During fermentation, the fruit of the grape releases its flavor molecules into the wine while and the anthocyanidin pigments contained in the grapes skins provides wine with its color. If fermentation is complete dry wines are produced. If fermentation is incomplete sweet or semi-sweet wines result depending on the amount of residual sugar.

Fermentation and Winemaking

Enology is the study of wine and winemaking.

Wine production involves collecting and crushing ripened grapes and allowing the mixture to naturally ferment and age.

The natural conversion of sugar to alcohol results in a wine that is about 10% alcohol.

Wines can have sugar and yeast added to stimulate a second fermentation to produce CO2. Carbon dioxide gives a sparkling wine like Champagne its bubbly effervescence.

The quality and distinctness of a wine is dependent on the grape used as well as the soil, topography and climate that the grape was grown in.

 

Winemaking begins with the harvesting and crushing of grapes. The juice that is extracted from the fruit, together with the crushed grapesm is called the ‘must’.

The ‘must’ then undergoes fermentation. Fermentation converts the grape sugars into ethyl alcohol.

 

Once harvesting is complete and the grapes have been crushed, sulfur dioxide is added. This is needed to suppress the growth of wild yeasts and other organisms that are naturally found in the vineyard. This can also be accomplished with heat.

Depending on the wine, the juice may be separated from the skins before fermentation begins. This is needed when the winemaker wants to prevent skin pigments from becoming part of the wine.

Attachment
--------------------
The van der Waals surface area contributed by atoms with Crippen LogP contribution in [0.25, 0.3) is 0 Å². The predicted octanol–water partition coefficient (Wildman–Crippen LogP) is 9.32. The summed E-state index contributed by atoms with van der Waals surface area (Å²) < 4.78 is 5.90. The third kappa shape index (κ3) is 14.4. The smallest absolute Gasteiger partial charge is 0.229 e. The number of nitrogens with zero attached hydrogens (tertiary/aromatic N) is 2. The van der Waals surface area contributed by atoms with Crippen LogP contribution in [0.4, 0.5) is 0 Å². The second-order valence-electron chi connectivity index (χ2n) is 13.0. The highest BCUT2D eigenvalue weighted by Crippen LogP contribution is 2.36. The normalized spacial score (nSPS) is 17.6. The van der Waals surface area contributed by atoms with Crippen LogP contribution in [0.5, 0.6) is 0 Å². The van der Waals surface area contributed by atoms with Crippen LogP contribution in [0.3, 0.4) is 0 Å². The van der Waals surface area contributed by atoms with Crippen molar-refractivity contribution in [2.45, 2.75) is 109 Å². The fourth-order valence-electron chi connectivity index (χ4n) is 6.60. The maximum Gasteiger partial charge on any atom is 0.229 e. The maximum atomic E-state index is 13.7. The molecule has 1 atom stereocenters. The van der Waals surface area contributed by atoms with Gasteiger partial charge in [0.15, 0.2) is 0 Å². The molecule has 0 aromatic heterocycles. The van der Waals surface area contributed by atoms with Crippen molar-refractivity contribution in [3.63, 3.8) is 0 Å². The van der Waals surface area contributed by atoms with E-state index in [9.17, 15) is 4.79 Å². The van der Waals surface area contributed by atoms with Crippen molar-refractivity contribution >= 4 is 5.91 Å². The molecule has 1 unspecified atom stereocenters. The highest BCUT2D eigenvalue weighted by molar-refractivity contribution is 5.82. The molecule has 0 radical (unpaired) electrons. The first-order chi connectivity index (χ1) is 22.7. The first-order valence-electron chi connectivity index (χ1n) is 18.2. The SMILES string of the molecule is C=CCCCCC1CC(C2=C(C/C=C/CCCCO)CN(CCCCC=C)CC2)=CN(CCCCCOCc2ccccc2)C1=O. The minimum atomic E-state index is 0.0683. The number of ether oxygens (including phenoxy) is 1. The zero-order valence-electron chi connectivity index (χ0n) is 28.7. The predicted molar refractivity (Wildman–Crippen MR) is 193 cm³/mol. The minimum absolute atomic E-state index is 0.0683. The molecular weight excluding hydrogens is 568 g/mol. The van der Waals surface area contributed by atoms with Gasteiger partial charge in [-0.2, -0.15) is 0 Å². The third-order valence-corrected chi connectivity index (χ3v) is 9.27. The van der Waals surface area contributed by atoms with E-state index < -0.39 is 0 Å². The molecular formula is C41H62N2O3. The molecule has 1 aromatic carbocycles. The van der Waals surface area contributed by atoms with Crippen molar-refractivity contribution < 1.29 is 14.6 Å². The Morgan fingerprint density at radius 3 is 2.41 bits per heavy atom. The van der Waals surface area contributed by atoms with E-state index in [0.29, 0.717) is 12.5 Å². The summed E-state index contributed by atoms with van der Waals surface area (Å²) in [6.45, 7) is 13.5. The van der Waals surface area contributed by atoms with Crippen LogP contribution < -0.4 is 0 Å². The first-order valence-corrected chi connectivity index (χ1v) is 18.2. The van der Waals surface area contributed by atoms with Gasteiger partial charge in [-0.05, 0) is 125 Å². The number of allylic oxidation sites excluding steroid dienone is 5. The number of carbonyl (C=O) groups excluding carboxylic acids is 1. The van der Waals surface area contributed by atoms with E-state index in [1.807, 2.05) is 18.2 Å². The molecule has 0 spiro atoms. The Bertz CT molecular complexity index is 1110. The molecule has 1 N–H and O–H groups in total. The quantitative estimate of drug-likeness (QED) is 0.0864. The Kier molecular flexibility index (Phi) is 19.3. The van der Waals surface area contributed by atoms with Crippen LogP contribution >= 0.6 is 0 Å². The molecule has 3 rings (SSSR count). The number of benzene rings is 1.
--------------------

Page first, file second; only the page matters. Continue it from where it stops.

In red-wine production the skins, seeds, and juice are all fermented together.

Fermentation is the process of converting these sugars into molecules of ethyl alcohol and carbon dioxide. The more time the grapes are allowed to remain on the vine, the higher the their sugar content.

Fermentation lasts between ten and thirty days. Malolactic fermentation is a second fermentation process that follows immediately after the first. Anaerobic bacteria instead of yeast convert the malic acid in the grape into lactic acid.

Lactic acid lends a sweeter, less sour flavor to the wine and is necessary to ‘round’ out the flavor of red wines. Since it produces a wine that is less acidic, malolactic fermentation is avoided on white wines because it is the acidity of white wines that provides its pleasant taste.

 

After fermentation, the wine is separated from its sediment. The sediment or lees is composed of dead yeast cells. Suspended particles give wine a haze and must be removed by clarification. Yeast cells must be removed to prevent fermentation from beginning again after the wine is bottled.

Wine is aged in oak or redwood containers. Aging involves oxygen entering and carbon dioxide exiting through the pores in the wood. This allows yeast to utilize the sugar to multiply and not to convert it into alcohol. This is known as breathing.

 

When water, carbon dioxide, and alcohol are removed, the acidity of the wine decreases and the phytochemical present in the wine form smaller compounds.

These smaller compounds enhance flavor and aroma.

The wood from the containers also contributes flavor. The wood-aging process may last many months or several years, depending on the wine.

Before bottling, wine may require clarification, blending, filtration, and the addition of an antiseptic agent to prevent microbe development.

Some wines are aged in bottles. Red wines especially may benefit from two to twenty years of bottle aging.